Leadership Lesson: Have a great team? How to paralyze it in 7 steps

Published in the Phoenix Business Journal on September 25, 2019

Ignorance. That is all it takes to lose a top-performing business team. Not understanding team composition, team dynamics, and team motivation. You won’t do it on purpose – but you can disenfranchise your team by carelessness. Good teams are difficult to build and keep, so why risk losing one, whether you built it or inherited it. 

Understand the qualities of great teams. Also learn what motivates a winning team. And absolutely learn what demotivates and demolishes the best of teams. 

Quick way to break up the team? Ignore the team and its members.

The Sears bomb

In the 1980’s, Sears was the largest retailer in the U.S. and had an obviously strong team. But the company began to spin in the winds of change. The team — its CEO, senior executives and board of directors — largely ignored several massive market shifts: low-price competitors and their superior marketing (Walmart), big-box stores with huge discounts (Costco), and online retailers that reshaped convenience and low-cost shopping (Amazon).

At its peak, Sears had over 3,000 stores. Today, a couple of hundred. Bankruptcy ensued, with a “leader” who allowed the company to die and then offered to buy the casket for a penny for his own gain.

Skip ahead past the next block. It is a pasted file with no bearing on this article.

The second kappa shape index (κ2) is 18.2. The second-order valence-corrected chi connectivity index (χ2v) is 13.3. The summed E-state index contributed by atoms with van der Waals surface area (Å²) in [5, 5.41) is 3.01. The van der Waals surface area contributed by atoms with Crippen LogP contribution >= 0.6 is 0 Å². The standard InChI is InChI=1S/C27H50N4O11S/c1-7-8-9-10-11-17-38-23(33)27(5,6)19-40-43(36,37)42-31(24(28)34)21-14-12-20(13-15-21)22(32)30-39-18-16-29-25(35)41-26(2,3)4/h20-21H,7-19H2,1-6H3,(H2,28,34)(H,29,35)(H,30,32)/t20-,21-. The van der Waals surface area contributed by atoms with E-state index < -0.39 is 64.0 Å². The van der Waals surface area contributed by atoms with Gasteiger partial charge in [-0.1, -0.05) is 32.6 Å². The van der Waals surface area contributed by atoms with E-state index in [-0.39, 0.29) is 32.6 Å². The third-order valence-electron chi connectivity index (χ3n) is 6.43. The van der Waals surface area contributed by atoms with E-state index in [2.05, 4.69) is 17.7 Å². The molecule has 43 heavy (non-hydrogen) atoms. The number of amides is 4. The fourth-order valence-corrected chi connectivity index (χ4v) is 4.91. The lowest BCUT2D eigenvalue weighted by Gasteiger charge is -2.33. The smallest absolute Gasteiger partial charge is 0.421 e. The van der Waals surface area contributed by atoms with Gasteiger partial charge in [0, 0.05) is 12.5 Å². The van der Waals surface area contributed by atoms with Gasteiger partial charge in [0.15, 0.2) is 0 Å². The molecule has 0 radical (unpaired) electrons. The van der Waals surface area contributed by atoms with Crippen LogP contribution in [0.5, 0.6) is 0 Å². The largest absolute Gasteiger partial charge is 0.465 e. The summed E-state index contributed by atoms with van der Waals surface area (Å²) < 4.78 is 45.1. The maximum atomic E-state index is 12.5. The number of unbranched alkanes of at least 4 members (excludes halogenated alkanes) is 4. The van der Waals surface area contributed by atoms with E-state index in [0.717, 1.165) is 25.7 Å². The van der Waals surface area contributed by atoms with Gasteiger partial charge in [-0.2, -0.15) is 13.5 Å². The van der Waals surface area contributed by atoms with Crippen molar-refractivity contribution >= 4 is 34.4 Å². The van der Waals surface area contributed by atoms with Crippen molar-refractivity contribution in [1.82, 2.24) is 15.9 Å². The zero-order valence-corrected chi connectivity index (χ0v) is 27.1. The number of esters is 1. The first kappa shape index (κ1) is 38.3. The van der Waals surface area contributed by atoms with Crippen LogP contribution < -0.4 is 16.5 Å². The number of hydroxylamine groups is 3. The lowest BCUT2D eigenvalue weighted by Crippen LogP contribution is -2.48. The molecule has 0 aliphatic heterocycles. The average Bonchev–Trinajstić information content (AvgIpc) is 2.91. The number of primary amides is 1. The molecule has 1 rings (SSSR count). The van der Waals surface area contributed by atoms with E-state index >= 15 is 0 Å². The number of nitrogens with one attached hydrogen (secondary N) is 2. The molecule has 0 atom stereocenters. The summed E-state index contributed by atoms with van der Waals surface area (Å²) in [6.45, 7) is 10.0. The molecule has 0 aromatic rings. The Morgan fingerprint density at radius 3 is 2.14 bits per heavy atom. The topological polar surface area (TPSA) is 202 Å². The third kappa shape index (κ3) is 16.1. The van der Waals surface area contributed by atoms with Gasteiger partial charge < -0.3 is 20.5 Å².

In the end, this once-winning team lost its way amid this financial farce, even though Sears had an opportunity to become an amazon in a river of change.

Hurting the team

Start dismantling your team by being a bad leader. Here are some tips from LHH, who surveyed 1,800 people in order to characterize weak leaders: they focus on self, accuse others, indecision, demanding, play the micro manager, be seen as lazy, be inept, learn nothing new. That is just a start. Does the fact that over 50% of U.S. employees  are disengaged from their work help understand this?

Now, onto the 7 significant steps to avoid unless you want to break up your good team:

  • Do not hold meetings with individual team members – meet only with the team, sometimes the larger the better. Easier for things to get lost.
  • Avoid acknowledging good performers – just ignore them. Personal bonding is too close and your lack of leadership can be uncovered. Embarrassing.
  • Be a micromanager and do not trust your team and its members. Know where your people are and what they are doing at all times. Stop mutual trust.
  • Hold endless, meaningless meetings. No conclusions, no decisions, no actions, no delegation. Keep everything up in the air. Create confusion and doubt.
  • Never reward teams and its members for their accomplishments. Rather, punish people for not working longer hours and accomplishing even more.
  • Create an endless stream of rules and regulations. More than the organization can handle. This squelches creativity and motivation. 
  • Never ask the teams for their inputs. Simply tell them what you want, and then hold them to it. 

If the team is not in disarray by now, there is a way to finish the job: Simply have no purpose, vision, mission, strategy, culture for the organization. Just meet the financial goals (that you dreamed up by yourself) or else.

The bottom line

Ignorance. This is the key to stifle good teams. Or avoid strong communications and interactions with your team. Sow confusion, doubt, and trust. Do all that, and soon, your good team will be a bad team. Or no team. 

Click here to read this article on the Phoenix Business Journal site.